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Doctoral Dissertation Announcement
Candidate: Tina K. Head
Doctor of Philosophy
Title: Evaluation of Medication Effects on Academic Performance, Sleep, and Core ADHD Symptoms in Children
Dr. Galen Alessi, Chair
Dr. Scott Gaynor
Dr. Bradley Huitema
Dr. Mark Sloane
Date: Thursday, October 8, 2009 3:00 p.m. - 5:00 p.m.
3723 Wood Hall
Idiosyncratic effects of Vyvanse™ (lisdexamfetamine dimesylate) and placebo are evaluated in a double-blind alternating treatments experimental design in this four-week study. Direct, objective measures are combined with traditional behavior ratings to provide data sets to assess whether or not the prescribed stimulant medication shows detectable therapeutic effects for a child whose positive response to medication is not obvious via traditional subjective methods. Effects of medication on core ADHD symptoms, academic performance, and sleep in four children ages 10-12 with attention-deficit/ hyperactivity disorder. Potential side effects are also measured. Daily measures include parent rating scales, side effects checklist, sleep journal and sleep questionnaires. Weekly data collections of objective measures include a computerized continuous performance task, one-minute reading and math tests, and youth self-report instruments. Brief daily school interval data and teacher ratings are collected for one child who was enrolled during the school year. A local pediatrician followed standard clinical practice to provide dose titration and clinical supervision.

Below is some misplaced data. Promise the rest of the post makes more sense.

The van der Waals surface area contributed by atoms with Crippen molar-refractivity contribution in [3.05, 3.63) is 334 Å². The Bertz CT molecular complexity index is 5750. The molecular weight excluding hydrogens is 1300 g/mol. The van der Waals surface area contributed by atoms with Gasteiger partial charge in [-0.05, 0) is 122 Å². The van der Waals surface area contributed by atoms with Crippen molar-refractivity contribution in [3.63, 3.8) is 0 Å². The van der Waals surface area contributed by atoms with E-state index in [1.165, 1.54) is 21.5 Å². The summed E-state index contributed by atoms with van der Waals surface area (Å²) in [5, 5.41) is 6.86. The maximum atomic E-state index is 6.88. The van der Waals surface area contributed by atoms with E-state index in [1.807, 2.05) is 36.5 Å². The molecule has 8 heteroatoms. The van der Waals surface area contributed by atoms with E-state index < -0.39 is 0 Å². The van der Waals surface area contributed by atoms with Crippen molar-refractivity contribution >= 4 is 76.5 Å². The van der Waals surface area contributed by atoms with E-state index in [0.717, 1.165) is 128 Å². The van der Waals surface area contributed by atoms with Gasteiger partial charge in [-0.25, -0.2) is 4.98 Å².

All children are referred for clarification of effects or dose titration of Vyvanse. Data sets provide copious and sometimes conflicting information between parent ratings and objective measures. The ability to conceptualize medication effects from both parent responses and direct measures enable the physician to alter the child’s course of treatment. Attention and motion data from the M–MAT offer information not otherwise available, allows a behind-the-scene look at effects of less-obvious processes (e.g. processing speed, patterns of attendant responses, subtle hyperactivity), and a process that supports clinical experience and judgment. Daily monitoring of side effects and weekly visits with a physician provide for closer monitoring for potential adverse events. Data plotted over time (parent ratings) or condition (objective measures) paint a different clinical picture for each child. Responses common to all participants include minimal side effects and no discernable effects on sleep. Medication effects are fairly straightforward for two participants, while a more enigmatic picture presented for the final two children.